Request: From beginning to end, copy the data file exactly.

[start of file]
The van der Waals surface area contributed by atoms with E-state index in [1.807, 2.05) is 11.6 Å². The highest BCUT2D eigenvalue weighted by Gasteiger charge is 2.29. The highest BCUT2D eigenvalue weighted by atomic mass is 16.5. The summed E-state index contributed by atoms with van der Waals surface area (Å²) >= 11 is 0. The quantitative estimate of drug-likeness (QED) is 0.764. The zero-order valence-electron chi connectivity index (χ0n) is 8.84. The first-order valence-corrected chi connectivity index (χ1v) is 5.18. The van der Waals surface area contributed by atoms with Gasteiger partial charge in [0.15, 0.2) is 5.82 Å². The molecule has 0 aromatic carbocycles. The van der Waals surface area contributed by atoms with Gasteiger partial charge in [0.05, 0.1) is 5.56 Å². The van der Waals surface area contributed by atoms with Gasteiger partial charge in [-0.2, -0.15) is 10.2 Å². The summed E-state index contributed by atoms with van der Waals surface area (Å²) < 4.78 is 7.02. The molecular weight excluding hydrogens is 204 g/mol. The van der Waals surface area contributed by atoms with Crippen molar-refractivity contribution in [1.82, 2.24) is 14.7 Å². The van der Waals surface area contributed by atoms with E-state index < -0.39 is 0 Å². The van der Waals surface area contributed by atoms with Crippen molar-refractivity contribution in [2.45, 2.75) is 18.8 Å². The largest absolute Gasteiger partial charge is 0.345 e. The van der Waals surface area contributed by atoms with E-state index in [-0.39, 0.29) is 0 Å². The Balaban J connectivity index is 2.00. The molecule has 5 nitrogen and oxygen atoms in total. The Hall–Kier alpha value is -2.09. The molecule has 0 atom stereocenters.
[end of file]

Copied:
The van der Waals surface area contributed by atoms with E-state index in [1.807, 2.05) is 11.6 Å². The highest BCUT2D eigenvalue weighted by Gasteiger charge is 2.29. The highest BCUT2D eigenvalue weighted by atomic mass is 16.5. The summed E-state index contributed by atoms with van der Waals surface area (Å²) >= 11 is 0. The quantitative estimate of drug-likeness (QED) is 0.764. The zero-order valence-electron chi connectivity index (χ0n) is 8.84. The first-order valence-corrected chi connectivity index (χ1v) is 5.18. The van der Waals surface area contributed by atoms with Gasteiger partial charge in [0.15, 0.2) is 5.82 Å². The molecule has 0 aromatic carbocycles. The van der Waals surface area contributed by atoms with Gasteiger partial charge in [0.05, 0.1) is 5.56 Å². The van der Waals surface area contributed by atoms with Gasteiger partial charge in [-0.2, -0.15) is 10.2 Å². The summed E-state index contributed by atoms with van der Waals surface area (Å²) < 4.78 is 7.02. The molecular weight excluding hydrogens is 204 g/mol. The van der Waals surface area contributed by atoms with Crippen molar-refractivity contribution in [1.82, 2.24) is 14.7 Å². The van der Waals surface area contributed by atoms with E-state index < -0.39 is 0 Å². The van der Waals surface area contributed by atoms with Crippen molar-refractivity contribution in [2.45, 2.75) is 18.8 Å². The largest absolute Gasteiger partial charge is 0.345 e. The van der Waals surface area contributed by atoms with E-state index in [-0.39, 0.29) is 0 Å². The Balaban J connectivity index is 2.00. The molecule has 5 nitrogen and oxygen atoms in total. The Hall–Kier alpha value is -2.09. The molecule has 0 atom stereocenters.